LEAVE IT ON THE STAGE
It is 2007 and I'm an A-Level student dressed in all black.
For one special night, I run up and down the main stage at my high school placing every required prop in its rightful position, and await the moment the crowd on the other side of the thick, velvety closed curtain settles down, finally adhering to silence's command; I pride myself in being able to stealthily criss-cross across the stage taking or replacing props and set pieces completely unseen by the audience who are enraptured by the story being told by students who thrive at placing their chosen characters in the spotlight...
As I watched two groups of talented young theatre students put on their shows at HOME last Saturday, I was catapulted to that moment back in '07 - the one that gave me a taste of what it must feel like to put on a live show. The two theatre productions I was fortunate enough to see last weekend were part of the National Theatre's Connections Festival: an annual nationwide festival that helps 250 youth theatres and schools put on 10 newly commissioned plays especially written for young people, giving the participants an opportunity to experience professional theatre-making and a chance to perform for a wider audience.
The Blue Coat School were up first with their take on Matthew Bulgo's #YOLO, a play about a recent A-Level graduate who grapples with the outcome of results day and his latest health consultation as his peers are celebrating the fact that they are finally free. The ensemble's impressive performance was partnered beautifully with a rather contemporary soundtrack, played live by a talented band, resulting in a piece that successfully reels its audience into the emotions of its lead characters.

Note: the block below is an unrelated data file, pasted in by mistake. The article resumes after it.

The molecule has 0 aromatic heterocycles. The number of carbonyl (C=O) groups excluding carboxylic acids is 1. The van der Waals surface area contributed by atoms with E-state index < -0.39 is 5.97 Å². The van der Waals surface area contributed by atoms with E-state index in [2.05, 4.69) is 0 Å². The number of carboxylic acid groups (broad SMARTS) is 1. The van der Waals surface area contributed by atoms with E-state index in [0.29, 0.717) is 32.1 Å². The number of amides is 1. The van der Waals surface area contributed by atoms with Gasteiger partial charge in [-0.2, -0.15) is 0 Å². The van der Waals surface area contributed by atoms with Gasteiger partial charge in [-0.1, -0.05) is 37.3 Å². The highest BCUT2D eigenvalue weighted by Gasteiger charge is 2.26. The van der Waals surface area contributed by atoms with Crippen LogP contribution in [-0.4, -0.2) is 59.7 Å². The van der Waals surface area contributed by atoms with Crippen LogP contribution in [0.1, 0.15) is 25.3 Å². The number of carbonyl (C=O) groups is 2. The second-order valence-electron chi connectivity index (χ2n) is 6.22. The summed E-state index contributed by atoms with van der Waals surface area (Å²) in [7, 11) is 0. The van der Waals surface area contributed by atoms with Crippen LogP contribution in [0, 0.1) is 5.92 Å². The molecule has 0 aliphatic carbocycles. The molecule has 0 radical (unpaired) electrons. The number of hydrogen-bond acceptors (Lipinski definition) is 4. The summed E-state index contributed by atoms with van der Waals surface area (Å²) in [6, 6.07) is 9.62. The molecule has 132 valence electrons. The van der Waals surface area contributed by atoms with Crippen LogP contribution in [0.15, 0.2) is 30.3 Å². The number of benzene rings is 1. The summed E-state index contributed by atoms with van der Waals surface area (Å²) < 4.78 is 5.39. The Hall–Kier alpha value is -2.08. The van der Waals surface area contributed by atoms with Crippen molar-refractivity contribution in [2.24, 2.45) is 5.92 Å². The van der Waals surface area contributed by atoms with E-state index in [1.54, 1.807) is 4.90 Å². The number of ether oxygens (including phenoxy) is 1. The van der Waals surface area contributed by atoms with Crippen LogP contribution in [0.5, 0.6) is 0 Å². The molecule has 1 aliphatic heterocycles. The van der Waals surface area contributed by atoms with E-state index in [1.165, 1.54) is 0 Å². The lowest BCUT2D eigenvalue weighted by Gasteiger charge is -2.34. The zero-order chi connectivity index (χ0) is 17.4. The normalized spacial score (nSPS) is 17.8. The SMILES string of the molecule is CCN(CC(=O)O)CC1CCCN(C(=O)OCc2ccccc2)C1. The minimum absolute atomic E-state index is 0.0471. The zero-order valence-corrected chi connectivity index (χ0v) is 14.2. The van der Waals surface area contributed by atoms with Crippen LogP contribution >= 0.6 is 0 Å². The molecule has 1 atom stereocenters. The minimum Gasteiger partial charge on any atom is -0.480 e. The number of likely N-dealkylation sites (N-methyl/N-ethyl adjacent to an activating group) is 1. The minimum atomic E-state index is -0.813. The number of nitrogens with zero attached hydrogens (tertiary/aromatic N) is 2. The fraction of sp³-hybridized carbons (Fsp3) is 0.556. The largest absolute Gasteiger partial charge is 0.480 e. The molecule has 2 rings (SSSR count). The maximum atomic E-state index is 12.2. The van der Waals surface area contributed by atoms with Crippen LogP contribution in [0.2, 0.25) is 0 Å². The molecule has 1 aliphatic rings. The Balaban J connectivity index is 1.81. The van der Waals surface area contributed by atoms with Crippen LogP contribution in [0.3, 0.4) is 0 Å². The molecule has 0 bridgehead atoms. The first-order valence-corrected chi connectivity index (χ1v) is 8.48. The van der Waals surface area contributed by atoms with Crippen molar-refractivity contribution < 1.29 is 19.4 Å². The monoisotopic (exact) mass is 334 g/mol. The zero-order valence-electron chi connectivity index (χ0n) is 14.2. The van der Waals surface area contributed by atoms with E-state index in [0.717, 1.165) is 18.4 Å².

The second and last show of the evening was put on by CYA@HOME (in partnership with Community Arts North West) who performed Lizzie Nunnery's The Snow Dragon, a tale set in Norway during WWII: a group of friends are playing in the woods one day when suddenly their town is taken over by German soldiers resulting in them becoming their town's 'last line of resistance'. I really enjoyed this one! The actors had me eager to find out if their characters succeed in their quest and I found the set, though simplistic, to be quite bold as it held a fort I would not mind having myself.
All in all, it was a fantastic opportunity to catch a glimpse of what the next generation of storytellers have in store for us all. Once they left all they had to say on the stage, I exited the theatre feeling encouraged to chase my ever-evolving dreams and determined to actively cheer on the multitude of dreamers out there as I do so.